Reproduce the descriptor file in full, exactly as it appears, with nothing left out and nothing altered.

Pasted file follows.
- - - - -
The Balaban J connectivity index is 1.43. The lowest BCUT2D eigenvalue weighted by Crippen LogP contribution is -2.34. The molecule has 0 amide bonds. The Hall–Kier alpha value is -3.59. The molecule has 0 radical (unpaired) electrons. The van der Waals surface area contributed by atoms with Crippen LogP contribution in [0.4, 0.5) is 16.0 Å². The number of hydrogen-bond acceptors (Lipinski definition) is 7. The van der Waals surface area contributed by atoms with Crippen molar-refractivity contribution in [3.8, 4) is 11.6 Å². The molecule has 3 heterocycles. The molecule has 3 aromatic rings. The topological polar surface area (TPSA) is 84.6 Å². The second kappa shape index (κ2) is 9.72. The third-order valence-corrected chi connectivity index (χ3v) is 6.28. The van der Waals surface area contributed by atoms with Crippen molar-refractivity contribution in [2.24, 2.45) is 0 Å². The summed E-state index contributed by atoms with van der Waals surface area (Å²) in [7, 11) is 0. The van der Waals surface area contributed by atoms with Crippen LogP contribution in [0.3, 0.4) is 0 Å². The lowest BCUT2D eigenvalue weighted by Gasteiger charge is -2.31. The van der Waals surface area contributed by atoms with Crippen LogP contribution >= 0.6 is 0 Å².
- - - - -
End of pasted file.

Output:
The Balaban J connectivity index is 1.43. The lowest BCUT2D eigenvalue weighted by Crippen LogP contribution is -2.34. The molecule has 0 amide bonds. The Hall–Kier alpha value is -3.59. The molecule has 0 radical (unpaired) electrons. The van der Waals surface area contributed by atoms with Crippen LogP contribution in [0.4, 0.5) is 16.0 Å². The number of hydrogen-bond acceptors (Lipinski definition) is 7. The van der Waals surface area contributed by atoms with Crippen molar-refractivity contribution in [3.8, 4) is 11.6 Å². The molecule has 3 heterocycles. The molecule has 3 aromatic rings. The topological polar surface area (TPSA) is 84.6 Å². The second kappa shape index (κ2) is 9.72. The third-order valence-corrected chi connectivity index (χ3v) is 6.28. The van der Waals surface area contributed by atoms with Crippen molar-refractivity contribution in [2.24, 2.45) is 0 Å². The summed E-state index contributed by atoms with van der Waals surface area (Å²) in [7, 11) is 0. The van der Waals surface area contributed by atoms with Crippen LogP contribution in [0.3, 0.4) is 0 Å². The lowest BCUT2D eigenvalue weighted by Gasteiger charge is -2.31. The van der Waals surface area contributed by atoms with Crippen LogP contribution >= 0.6 is 0 Å².